Photograph by Jason Paluck/Flickr Creative Commons
Photograph by Meena Kadri/Flickr Creative Commons
To make manja, a kite maker first coats cotton thread with a mixture consisting primarily of powdered glass and glue. He then runs over the sharp string with pink or gray dye.
Photograph by Anurag Agnihotri/Flickr Creative Commons
Photograph by Charles Chessler
Photograph by Charles Chessler
Photograph by Matt Carr
Photograph by Christopher Adler
Black-winged Stilt. Ban Pak Thale, Petchaburi Province, Thailand
"My wife and I were completing a 10-day birding excursion through western Thailand with an early morning stop at the salt pans of Pak Thale," says Christopher Adler. "We had observed a spoon-billed sandpiper in the salt pans the previous two mornings, and had hoped for one last look. While slogging along muddy embankments I was struck by the serene pose of this sole black-winged stilt, reflected in the glassy salt water."
Photograph by Michael Milicia
Northern Gannet. Bonaventure Island, off the Gaspé Peninsula, Quebec
"Bonaventure Island has become the largest northern gannet breeding colony in the world. The nests are very densely packed, and when adults return from sea to feed their chicks, they have to do whatever they can to slow themselves down and make a pinpoint landing," says Micael Milicia. "This gave me the opportunity to capture many interesting images with dramatic wing positions."
Photograph by Bradley Bush
Ross's Goose, Snow Goose. Bosque del Apache National Wildlife Refuge, NM
"This shot was taken in mid-afternoon, as I was walking along a road at the refuge," says Bradley Bush. "Large flocks of Ross’s and snow geese were foraging in the nearby fields. I shot this image when one flock broke through the trees on their way to another grain field. Although this was spectacular to see, what I remember most were the sounds, in particular the sounds of a thousand wing beats when a large flock lifted off. It’s an amazing experience—something everyone should witness."
"This photo was taken on a trip with the Hog Island Audubon Camp’s Coastal Maine Bird Studies for Teens group. I was able to attend thanks to a full scholarship from the Wyncote Audubon Society," explains Nathaniel Sharp. "I was with a group of teens and researchers helping to survey a tern colony. The terns obviously were unhappy with us being this close to the nests, and were churning in a mass above our heads. These two common terns chased each other around in a territorial fight."
Photograph by John Blumenkamp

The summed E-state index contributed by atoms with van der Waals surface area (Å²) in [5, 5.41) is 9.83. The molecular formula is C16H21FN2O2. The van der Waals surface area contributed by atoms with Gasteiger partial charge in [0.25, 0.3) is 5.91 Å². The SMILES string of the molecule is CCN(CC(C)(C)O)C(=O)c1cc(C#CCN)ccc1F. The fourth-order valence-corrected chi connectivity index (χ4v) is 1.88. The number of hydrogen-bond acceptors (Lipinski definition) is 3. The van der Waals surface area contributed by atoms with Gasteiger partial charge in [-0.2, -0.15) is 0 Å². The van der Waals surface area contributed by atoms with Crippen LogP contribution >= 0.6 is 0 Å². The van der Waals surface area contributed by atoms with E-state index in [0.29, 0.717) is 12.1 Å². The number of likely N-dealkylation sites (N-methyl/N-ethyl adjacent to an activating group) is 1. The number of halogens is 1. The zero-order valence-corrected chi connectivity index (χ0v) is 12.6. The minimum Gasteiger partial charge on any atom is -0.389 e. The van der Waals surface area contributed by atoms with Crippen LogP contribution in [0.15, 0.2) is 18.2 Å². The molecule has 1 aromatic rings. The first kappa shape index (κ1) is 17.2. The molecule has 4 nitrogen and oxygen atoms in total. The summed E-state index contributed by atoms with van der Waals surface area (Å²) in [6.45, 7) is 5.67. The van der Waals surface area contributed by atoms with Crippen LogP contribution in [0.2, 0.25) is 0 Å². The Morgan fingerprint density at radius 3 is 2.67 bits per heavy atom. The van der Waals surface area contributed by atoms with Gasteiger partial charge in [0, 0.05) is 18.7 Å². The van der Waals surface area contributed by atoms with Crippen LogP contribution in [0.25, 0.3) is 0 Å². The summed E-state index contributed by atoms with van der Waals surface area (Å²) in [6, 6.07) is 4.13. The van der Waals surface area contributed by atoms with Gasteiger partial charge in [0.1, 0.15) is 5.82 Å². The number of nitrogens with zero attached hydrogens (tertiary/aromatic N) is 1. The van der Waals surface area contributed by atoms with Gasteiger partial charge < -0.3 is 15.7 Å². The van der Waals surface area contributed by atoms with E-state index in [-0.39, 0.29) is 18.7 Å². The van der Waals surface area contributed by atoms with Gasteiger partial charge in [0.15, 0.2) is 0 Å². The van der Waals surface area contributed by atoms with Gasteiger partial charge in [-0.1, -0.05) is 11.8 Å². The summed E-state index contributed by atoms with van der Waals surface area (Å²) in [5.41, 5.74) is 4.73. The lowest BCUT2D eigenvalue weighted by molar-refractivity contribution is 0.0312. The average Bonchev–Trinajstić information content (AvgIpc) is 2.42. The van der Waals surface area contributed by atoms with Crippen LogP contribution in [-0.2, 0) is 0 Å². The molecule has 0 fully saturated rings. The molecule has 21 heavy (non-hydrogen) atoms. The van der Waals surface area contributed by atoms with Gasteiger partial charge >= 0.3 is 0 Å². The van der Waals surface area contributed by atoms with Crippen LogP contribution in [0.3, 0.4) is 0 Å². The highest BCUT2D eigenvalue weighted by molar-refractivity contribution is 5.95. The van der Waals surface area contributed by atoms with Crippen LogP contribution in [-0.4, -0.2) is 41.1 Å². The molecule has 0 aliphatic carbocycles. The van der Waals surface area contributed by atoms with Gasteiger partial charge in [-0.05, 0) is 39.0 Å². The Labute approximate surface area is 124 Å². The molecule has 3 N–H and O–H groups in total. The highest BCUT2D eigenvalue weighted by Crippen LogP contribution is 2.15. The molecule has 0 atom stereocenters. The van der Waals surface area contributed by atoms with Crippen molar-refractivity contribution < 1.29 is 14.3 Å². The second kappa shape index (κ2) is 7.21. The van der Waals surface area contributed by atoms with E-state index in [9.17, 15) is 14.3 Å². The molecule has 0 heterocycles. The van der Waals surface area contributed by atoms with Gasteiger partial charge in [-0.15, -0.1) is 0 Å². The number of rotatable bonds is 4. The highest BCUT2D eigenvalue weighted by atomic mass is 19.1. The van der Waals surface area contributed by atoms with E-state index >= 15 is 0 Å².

Professional Winner. Short-eared Owl. Farmington Bay Waterfowl Management Area, UT
"After I relocated to Salt Lake City, capturing the area’s wildlife with my camera became a passion," says John Blumenkamp. "Each winter I explore northern Utah, looking for raptors to photograph. Some years I’m lucky to see a fair amount of owl activity. With colder-than-usual weather in late December 2012, a handful of short-eared owls were active during the day, hunting for voles. This particular owl would fly among the reeds and cattails, staring and listening for its prey."
Photograph by Susan Faulkner Davis
Amateur Winner. Purple Gallinule. Wakodahatchee Wetlands, Delray Beach, FL
"Purple gallinules are a wonder with their brilliant colors and amazingly oversized feet. In summer they climb the long, limber flowering stalks of the fire flag, gathering nearby stems as they go for support until they can reach their reward: tasty purple flowers or plump green seeds," says Susan Faulkner Davis. "I always stop to watch and capture their work when I am lucky enough to spot them. The gray background here, a reflection of the overcast sky, was a great setting for the jewel-like colors of the gallinule."
Photograph by Michael Libbe
Grand Prize Winner. Great Blue Heron. Viera Wetlands, Viera, FL
"These wetlands have an area of 12- to 14-foot cabbage palms where great blue herons build their nests," says Micael Libbe. "They also use the palms for their courtship rituals, including stretching their necks to be as tall as they can. One heron was facing me directly as he reached for the sky. I was too close to get his entire body in the frame, so I focused on the neck and head. I was able to catch this one just at the apex of his stretch."